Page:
Five top tips for working with Angel Investors

Five top tips for working with Angel Investors

Five top tips for working with Angel Investors

Typically, Angels are themselves experienced entrepreneurs who still have that strange, irrational urge of the entrepreneur to do what the rest of the world says is impossible. In this article Jordan Green—Deputy Chairman of the Australian Association of Angel Investors Ltd and President of Melbourne Angels Inc—shares his top tips for working with angel investors.

One of the most common questions I get is from entrepreneurs who want to know what to expect when working with Angel Investors. My standard answer is to describe who the Angels are and what they are trying to achieve. Before that though, the short answer is “work collaboratively with trust and honesty”.

Angel investors are private people investing their own money, usually in modest amounts ($10K-$100K) and their own time for high order returns (10x their investment or better). Typically, Angels are themselves experienced entrepreneurs who still have that strange, irrational urge of the entrepreneur to do what the rest of the world says is impossible.

Five rules for entrepreneurs working with Angels

  1. Communicate openly, fully, often and effectively. Surprises are your worst enemy.
  2. Be ethical, honest, courteous and respectful of the investors, their time and their money.
  3. Expect and value the advice and guidance of the investors but, remember you are accountable for performance.
  4. Treat the investors as your partners, not your enemies. Collaboration will foster success, confrontation will ensure failure.
  5. Keep the interests of investors aligned with your own interests for the common goal of a successful and ethical exit.

Remember, Angel Investors are investors because they want to be. They are using their free time to pursue entrepreneurs, to consider the investment opportunities and to support their portfolio companies. To work successfully with Angels embrace their contributions, not just their money, work on the relationship and don’t treat them like a one night stand.

Whether operating alone, a Solo Angel, or in a team, an Angel Group, Angel Investors all follow the same basic process:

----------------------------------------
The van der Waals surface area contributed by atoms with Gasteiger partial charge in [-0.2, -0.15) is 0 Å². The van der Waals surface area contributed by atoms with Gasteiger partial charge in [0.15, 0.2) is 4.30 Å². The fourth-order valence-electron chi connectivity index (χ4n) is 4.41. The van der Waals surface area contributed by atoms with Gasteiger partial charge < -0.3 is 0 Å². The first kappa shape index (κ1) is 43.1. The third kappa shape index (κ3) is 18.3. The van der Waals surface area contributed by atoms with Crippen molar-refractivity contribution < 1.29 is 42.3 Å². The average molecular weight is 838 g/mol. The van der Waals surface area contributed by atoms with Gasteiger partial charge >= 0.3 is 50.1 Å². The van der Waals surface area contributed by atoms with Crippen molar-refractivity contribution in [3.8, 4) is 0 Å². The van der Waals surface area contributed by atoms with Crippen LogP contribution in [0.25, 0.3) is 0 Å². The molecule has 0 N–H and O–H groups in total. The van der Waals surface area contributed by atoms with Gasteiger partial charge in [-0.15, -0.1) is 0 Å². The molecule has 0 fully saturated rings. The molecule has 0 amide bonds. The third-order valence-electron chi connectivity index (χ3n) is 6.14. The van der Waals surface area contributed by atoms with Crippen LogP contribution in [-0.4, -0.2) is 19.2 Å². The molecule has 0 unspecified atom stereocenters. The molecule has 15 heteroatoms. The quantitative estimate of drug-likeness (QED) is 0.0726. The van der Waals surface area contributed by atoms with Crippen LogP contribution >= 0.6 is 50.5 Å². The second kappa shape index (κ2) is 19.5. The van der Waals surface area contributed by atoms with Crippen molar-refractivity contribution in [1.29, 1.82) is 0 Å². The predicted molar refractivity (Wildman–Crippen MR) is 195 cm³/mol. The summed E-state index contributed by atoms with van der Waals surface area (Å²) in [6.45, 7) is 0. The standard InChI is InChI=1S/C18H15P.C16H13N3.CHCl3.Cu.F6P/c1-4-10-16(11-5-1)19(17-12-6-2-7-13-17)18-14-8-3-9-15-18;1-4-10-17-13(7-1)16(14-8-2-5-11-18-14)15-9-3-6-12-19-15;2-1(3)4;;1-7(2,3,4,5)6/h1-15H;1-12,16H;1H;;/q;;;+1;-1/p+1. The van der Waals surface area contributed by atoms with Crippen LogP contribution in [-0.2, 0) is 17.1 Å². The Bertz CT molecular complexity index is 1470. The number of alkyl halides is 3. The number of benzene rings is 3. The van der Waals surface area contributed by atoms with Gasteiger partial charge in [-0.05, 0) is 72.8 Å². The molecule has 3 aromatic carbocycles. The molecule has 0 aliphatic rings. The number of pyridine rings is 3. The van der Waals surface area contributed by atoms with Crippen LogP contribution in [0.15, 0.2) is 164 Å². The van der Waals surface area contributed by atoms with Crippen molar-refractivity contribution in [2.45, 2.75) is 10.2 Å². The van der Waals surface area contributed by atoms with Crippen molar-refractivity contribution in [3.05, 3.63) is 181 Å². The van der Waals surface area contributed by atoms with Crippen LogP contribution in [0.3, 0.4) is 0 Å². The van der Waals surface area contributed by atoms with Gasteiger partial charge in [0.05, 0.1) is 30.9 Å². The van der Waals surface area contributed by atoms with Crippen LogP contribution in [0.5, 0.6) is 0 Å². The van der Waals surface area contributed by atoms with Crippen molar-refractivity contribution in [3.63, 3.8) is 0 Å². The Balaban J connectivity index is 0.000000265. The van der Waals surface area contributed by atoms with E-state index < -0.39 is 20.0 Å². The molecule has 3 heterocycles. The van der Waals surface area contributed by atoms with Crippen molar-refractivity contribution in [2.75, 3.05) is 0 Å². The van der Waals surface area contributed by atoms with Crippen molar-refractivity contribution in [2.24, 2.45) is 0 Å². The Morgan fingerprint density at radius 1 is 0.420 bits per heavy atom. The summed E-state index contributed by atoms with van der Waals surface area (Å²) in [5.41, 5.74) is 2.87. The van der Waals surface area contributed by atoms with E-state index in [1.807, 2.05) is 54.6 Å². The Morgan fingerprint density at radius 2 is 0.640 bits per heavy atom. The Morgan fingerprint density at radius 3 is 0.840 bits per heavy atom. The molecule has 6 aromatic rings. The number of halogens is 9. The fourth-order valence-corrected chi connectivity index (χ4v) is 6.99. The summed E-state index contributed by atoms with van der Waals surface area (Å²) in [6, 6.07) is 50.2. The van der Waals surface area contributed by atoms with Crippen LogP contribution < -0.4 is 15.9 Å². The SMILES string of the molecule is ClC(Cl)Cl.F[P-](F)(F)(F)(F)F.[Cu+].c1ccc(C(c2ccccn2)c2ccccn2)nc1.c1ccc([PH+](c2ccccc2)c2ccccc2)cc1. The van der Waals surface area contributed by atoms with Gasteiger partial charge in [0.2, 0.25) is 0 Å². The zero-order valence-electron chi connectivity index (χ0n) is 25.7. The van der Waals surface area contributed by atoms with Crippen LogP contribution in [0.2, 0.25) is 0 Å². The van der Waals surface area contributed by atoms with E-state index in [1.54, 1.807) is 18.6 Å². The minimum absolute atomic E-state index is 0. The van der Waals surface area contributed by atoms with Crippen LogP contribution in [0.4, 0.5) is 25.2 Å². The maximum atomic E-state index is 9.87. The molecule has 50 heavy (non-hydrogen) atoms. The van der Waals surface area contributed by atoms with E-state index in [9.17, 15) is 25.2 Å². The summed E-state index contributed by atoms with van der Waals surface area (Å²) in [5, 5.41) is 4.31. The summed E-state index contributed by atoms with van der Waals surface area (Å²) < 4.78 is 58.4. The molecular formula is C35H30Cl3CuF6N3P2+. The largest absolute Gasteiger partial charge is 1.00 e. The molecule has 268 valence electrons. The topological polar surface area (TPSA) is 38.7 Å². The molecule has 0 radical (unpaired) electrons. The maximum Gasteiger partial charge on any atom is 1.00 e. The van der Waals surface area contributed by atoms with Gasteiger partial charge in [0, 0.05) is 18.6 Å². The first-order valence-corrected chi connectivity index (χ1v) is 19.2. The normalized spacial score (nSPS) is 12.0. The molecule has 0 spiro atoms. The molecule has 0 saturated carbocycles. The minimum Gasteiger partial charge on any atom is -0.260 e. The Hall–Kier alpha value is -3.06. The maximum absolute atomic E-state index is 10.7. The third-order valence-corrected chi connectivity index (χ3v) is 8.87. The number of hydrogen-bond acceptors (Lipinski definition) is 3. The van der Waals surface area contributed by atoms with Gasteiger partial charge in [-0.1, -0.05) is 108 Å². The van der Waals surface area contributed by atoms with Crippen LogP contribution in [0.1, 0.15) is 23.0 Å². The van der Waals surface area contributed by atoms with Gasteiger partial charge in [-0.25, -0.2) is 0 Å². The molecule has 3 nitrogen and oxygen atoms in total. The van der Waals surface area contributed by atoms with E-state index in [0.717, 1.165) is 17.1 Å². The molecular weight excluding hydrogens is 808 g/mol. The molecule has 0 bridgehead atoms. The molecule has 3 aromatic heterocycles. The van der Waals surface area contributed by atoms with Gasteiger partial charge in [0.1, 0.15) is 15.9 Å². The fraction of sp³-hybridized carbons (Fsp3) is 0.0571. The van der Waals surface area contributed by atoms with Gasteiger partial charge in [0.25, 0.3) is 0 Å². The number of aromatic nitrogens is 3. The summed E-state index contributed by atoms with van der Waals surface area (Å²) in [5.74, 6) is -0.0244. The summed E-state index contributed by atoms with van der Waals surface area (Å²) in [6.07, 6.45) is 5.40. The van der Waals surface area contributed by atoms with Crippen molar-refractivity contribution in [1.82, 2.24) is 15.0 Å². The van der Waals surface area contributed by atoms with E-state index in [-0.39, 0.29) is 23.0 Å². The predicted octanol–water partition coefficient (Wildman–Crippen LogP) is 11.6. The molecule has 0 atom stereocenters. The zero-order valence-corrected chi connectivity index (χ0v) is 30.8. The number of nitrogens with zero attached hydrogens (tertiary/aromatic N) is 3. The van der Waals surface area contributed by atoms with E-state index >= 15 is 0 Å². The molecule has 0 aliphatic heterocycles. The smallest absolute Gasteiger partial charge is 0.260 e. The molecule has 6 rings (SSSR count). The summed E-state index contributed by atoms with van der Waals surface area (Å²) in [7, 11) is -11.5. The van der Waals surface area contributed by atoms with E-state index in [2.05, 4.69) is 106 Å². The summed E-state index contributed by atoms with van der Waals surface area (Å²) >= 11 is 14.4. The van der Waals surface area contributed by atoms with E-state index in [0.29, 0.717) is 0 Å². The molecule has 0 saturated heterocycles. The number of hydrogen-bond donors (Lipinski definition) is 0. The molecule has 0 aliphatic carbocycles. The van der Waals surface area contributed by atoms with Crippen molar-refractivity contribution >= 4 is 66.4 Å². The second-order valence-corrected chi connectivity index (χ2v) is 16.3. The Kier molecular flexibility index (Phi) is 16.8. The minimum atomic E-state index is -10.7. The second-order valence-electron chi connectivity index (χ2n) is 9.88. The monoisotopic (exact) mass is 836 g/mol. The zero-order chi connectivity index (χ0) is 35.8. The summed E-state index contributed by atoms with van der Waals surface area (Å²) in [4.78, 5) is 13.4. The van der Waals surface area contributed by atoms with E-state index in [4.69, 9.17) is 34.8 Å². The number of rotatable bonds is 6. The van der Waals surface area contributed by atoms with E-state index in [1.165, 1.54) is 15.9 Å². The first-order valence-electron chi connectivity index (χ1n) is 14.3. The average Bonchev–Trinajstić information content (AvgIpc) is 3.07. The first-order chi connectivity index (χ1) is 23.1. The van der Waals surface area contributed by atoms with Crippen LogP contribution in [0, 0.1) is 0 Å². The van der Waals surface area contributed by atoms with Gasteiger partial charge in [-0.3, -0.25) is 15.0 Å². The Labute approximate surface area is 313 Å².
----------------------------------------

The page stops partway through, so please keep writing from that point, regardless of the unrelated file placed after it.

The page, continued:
• Deal Flow
  • Generation, Screening, Evaluation, Exit Potential
  • Due Diligence
  • People, Market, Intellectual Property, Company Records, Legal documents
  • Investment
  • Terms Sheet, Negotiation, Special Rights, Board Seat(s)
  • Management
  • Governance, Strategy, Mentoring, Exit Focus/Design
  • Exit
  • Target Acquisition, Terms Sheet, Negotiation

Each investor or group will manifest this process a little differently and emphasise different elements for each deal at different stages of the process. Good investors are as eager to receive constructive feedback on their process as are good entrepreneurs to receive constructive feedback on their business.

So when working with Angel Investors you should expect to give and receive courtesy, honesty and constructive comment. Angels are trying to build a portfolio and they will likely see over a hundred prospective investments a year just to make one. Yes, those are long odds on both sides of the table so, while we all know only too well the frustration of the entrepreneur seeking investment, spare a thought for the persistence and patience required of the Angel hunting for the right deal. An all too common mistake made by passionate entrepreneurs is blaming all the investors who haven’t invested for their short-sighted opinions and obvious risk aversion.

Stop! Think! Listen! These men and women are looking at hundreds of possible investments, probably many that are very similar to your very own precious enterprise and they are doing that after having already enjoyed some success as entrepreneurs themselves. Might they just possibly know something you don’t and be offering valuable constructive feedback?

The quickest way to turn off investor interest is to be a know-it-all who rubbishes the investors (or other investors). Yes, we all know that the VC community in Australia is still struggling to get its head above water but, that doesn’t mean that all the venture capital folk are ‘bad’. Yes, Angels will ask many of the same questions as a VC but, that doesn’t mean that Angels are the same type of investors as VC. Yes, you have a great idea to answer an unmet need in the market place but, that doesn’t mean you are the first, the only, or the best. As an entrepreneur seeking investment you are a sales person and the first rule of sales is to understand your customer. The second rule is to sell what the customer wants/needs, not what you think is good about your idea/product/service/company.

Principles that Angel Investors Follow:

  • People are the most important element of an investment. Have confidence in the capability of the management and in the value of the intellectual capital contributed by the Angels.
  • Be proactive, not reactive. Anticipate the market, recognise the direction of change and understand the value chain. Seek out your preferred investment opportunities.
  • Get the fundamentals right and focus on rapid growth. How well a company performs is the key driver of value growth. Look for the exit as a prerequisite to investing.
  • Prudent due diligence is essential but, excessive due diligence on a paucity of information is pointless.
  • Admit errors and mistakes, we’re not perfect. Be honest with yourself and make decisions on what you know, not what you thought you knew.
  • Problems travel in packs and take time to correct. There is almost never a quick fix to a real problem in an investment.